The Ottoman Endgame by Sean McMeekin

“So far from a sideshow to the First World War, the Ottoman theater was central to both the outbreak of European war in 1914 and the peace settlement that truly ended it.” (p. xviii) In The Ottoman Endgame, Sean McMeekin makes a strong argument that understanding the First World War without understanding the part of the conflict that took part in the Ottoman Empire is a fool’s errand. The tinder that was sparked by the assassination of Franz Ferdinand had been gathered into a box by the Balkan Wars and dried by conflicts between the Ottomans and other European powers, particularly with Italy over Libya and Russia over naval passage through the Bosphorous and the Dardanelles.

McMeekin agrees with the contention that the “roots of today’s Middle Eastern problems” can be sought “in early twentieth century history. But the real historical record is richer and far more dramatic than the myth.” He reminds readers that “The Ottoman fronts stretched across three continents … embroiling not only Britain and France but all the other European Great Powers (and a few smaller ones) — and of course the Ottomans themselves.” (pp. xvii–xviii)

The Ottoman Endgame draws deeply and carefully on that real historical record. McMeekin draws on primary sources in English, French, German, Russian and Turkish. One hundred years after most of the conflict has passed, something like the full archival record is now open to scholars. McMeekin deploys these sources to check accounts against each other, to see how opponents reported on the same events, to see how contemporaries on various sides interpreted events, and to show readers where accounts agree and where they diverge.

One effect of this effort is to restore two states — the Russian and Ottoman Empires — as protagonists that, in my reading, had often been depicted more as objects of action in the war. McMeekin also describes in detail action on the Caucasian (and occasionally Persian) fronts, an area of conflict that was crucial to both Turkey and Russia, but which typically draws little attention in histories of the war. Russian and Turkish choices in the Caucasus affected their ability to take action elsewhere. For Russia, the Caucasus was secondary to the great struggle in Central Europe, but not by much. One of St Petersburg’s great war aims, shared even by the first government to take power after the Revolution, was to seize Constantinople, giving Russia warm-water access to the outside world. Conquering Ottoman territory along the Caucasian front offered one path to menacing the capital, an amphibious assault across the Black Sea offered another, and an attack from Thrace the third. Each approach complemented the other, forcing the Ottomans to choose where to expend their resources. For their part, the Ottomans saw conquest in the Caucasus as an opportunity to extend their empire and to either gain a buffer or reach a defensible border against the perpetual enemy to the north.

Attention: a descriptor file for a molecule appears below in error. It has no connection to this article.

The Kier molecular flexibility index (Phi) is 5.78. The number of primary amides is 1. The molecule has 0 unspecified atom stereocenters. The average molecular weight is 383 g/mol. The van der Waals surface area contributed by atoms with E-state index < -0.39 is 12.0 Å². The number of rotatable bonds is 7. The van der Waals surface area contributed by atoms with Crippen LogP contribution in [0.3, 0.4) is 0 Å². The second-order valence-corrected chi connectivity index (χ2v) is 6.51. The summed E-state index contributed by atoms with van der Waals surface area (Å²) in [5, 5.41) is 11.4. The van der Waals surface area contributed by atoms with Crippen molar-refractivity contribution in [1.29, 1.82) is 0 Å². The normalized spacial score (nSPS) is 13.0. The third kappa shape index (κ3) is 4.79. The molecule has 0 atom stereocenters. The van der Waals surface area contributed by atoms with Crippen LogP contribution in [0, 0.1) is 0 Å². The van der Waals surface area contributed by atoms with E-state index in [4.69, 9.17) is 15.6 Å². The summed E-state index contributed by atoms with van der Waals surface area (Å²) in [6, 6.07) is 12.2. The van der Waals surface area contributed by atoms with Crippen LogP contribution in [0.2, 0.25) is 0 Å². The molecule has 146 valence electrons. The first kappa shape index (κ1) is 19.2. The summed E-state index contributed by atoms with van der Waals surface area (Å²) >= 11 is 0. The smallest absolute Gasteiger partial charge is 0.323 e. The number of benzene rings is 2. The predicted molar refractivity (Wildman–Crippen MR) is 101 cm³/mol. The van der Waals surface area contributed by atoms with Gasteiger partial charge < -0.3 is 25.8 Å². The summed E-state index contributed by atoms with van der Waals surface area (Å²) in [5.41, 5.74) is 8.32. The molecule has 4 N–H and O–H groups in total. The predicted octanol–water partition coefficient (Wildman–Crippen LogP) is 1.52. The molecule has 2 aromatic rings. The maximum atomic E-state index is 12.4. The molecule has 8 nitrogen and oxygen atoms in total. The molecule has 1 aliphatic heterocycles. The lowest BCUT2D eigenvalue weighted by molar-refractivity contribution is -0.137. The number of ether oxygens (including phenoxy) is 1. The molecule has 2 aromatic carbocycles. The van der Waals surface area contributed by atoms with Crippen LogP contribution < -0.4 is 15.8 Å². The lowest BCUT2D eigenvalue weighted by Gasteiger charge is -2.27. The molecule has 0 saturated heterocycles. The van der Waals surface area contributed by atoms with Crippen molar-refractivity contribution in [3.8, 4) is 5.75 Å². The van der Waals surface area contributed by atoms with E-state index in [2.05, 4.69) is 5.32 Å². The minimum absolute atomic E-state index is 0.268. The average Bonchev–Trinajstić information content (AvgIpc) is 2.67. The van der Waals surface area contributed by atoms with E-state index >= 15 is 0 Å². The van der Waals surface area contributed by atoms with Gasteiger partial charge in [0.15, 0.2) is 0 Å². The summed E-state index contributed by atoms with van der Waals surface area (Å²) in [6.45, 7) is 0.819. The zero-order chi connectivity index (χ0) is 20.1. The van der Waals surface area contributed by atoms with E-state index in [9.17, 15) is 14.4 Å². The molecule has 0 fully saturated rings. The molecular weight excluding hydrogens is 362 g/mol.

The Ottoman Endgame is a military and political history. The questions that McMeekin explores are those of territory, rulership, and war. Concentrating on these areas allows him to go into considerable depth on the topics he has chosen, while keeping the book to a very readable 500 pages. Modern imaging and printing technology also come to his aid, enabling him to offer more maps than chapters, illustrating both fine points (the rings of naval defenses at the Dardanelles) and the wider sweep (the proximity of Ottoman-Russian conflict in Persia to the British thrust in Mesopotamia).

McMeekin has also chosen his chapters and divisions carefully to depict key issues. He spends considerable time on the efforts the two sides made in 1914 to draw Turkey into the war, or to keep it on the sidelines. He shows both the contingency of the eventual choice to join the Central Powers and how well deserved the Ottoman reputation for duplicitous diplomacy was. Of course, less-than-total commitment is a running theme in the book. The Russians never showed up in time to take pressure off the British forces at Gallipoli; the British declined to invade at Alexandretta, where a successful attack might have split the Ottaman Empire into north and south; Russia and Greece eyed one another suspiciously, each coveting Constantinople.